Stocks Post Monthly Gain Despite Thursday Drop and Treasury Curve Ended October Steeper: The S&P 500 slipped 0.3% on Thursday as the 2-year yield fell 7.6 bps to 1.52% and the 10-year yield dropped 8.6 bps to 1.69%. Over the last two days, the 2-year yield has declined 12.2 bps and the 10-year yield has fallen 15.1 bps. For the month of October, the S&P 500 rose 2.0% and the Treasury curve pivoted between the 7-year and 10-year yields in steepening fashion. The 2-year yield fell 9.8 bps while the 10-year yield inched 2.6 bps higher.


Market Optimism Returns Before a Heavy Slate of U.S. Economic Data: A sense of optimism returned to global markets Friday following a sell-off yesterday that was sparked by trade worries and weaker economic data. On the trade front, China’s foreign ministry said Friday that the U.S. and China remained in close contact, while U.S. Commerce Secretary Ross noted that the phase one deal is in “good shape” and another phone call between the two sides is scheduled for later today. On Thursday, China’s official government manufacturing PMI, which tracks activity at larger companies, was reported down more than expected in October. Ahead of this morning’s jobs report and subsequent ISM update on U.S. manufacturing, however, a separate survey showed smaller and medium-sized producers fared better. The Caixin manufacturing PMI improved unexpectedly and matched its best level since 2016, with the new orders component creeping up to its best level since 2013.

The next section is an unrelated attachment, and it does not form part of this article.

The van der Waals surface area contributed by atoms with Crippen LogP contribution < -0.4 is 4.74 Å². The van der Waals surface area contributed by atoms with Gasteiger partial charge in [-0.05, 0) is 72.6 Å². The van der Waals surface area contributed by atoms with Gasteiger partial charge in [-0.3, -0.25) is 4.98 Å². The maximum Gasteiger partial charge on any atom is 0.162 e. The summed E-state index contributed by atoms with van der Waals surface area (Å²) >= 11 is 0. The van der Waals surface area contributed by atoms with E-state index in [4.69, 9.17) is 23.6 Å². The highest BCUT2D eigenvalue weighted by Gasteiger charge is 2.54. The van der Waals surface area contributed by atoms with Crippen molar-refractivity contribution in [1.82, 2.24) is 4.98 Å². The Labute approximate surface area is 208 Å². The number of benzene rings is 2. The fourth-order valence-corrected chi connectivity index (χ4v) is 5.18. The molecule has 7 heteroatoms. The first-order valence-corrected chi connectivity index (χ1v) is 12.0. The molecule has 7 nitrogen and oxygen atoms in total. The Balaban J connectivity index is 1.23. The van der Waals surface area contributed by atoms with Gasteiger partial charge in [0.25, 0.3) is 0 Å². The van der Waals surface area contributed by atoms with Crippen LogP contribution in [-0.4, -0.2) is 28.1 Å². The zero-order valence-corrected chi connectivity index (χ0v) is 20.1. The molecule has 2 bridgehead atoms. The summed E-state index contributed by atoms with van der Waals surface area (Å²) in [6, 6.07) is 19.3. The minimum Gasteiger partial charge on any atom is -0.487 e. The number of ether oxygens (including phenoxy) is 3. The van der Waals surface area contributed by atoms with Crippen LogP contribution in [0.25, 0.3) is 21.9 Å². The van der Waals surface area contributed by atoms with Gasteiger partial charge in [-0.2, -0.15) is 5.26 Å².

Treasury Yields Reverse Higher After Strong Jobs Report:

Chinese shares led a generally-stronger day across the region, with the CSI 300 pushing up 1.7% in its best day since August 19. That helped lift the Stoxx 600 0.4% just before 7 a.m. CT and lead U.S. equity futures to a modest recovery in front of this morning’s payroll report. As equities improved, sovereign yields inched higher across Europe while the Treasury curve fluctuated close to Thursday’s final levels. Just before the report, contracts on the S&P 500 were up 0.2% and the 2-year and 10-year yields had drifted down 1.4 bps and 2.3 bps, respectively. After the surprisingly strong jobs report, stocks held their gains and yields reversed sharply higher. The 2-year yield moved to up 4.2 bps on the day while the 10-year yield jumped to 2.6 bps above Thursday’s close.

The information included herein has been obtained from sources deemed reliable, but it is not in any way guaranteed, and it, together with any opinions expressed, is subject to change at any time. Any and all details offered in this publication are preliminary and are therefore subject to change at any time. This has been prepared for general information purposes only and does not consider the specific investment objectives, financial situation and particular needs of any individual or institution. This information is, by its very nature, incomplete and specifically lacks information critical to making final investment decisions. Investors should seek financial advice as to the appropriateness of investing in any securities or investment strategies mentioned or recommended. The accuracy of the financial projections is dependent on the occurrence of future events which cannot be assured; therefore, the actual results achieved during the projection period may vary from the projections. The firm may have positions, long or short, in any or all securities mentioned. Member FINRA/SIPC.
Copyright © 2023
This is a publication of Vining-Sparks IBG, LLC
775 Ridge Lake Blvd., Memphis, TN 38120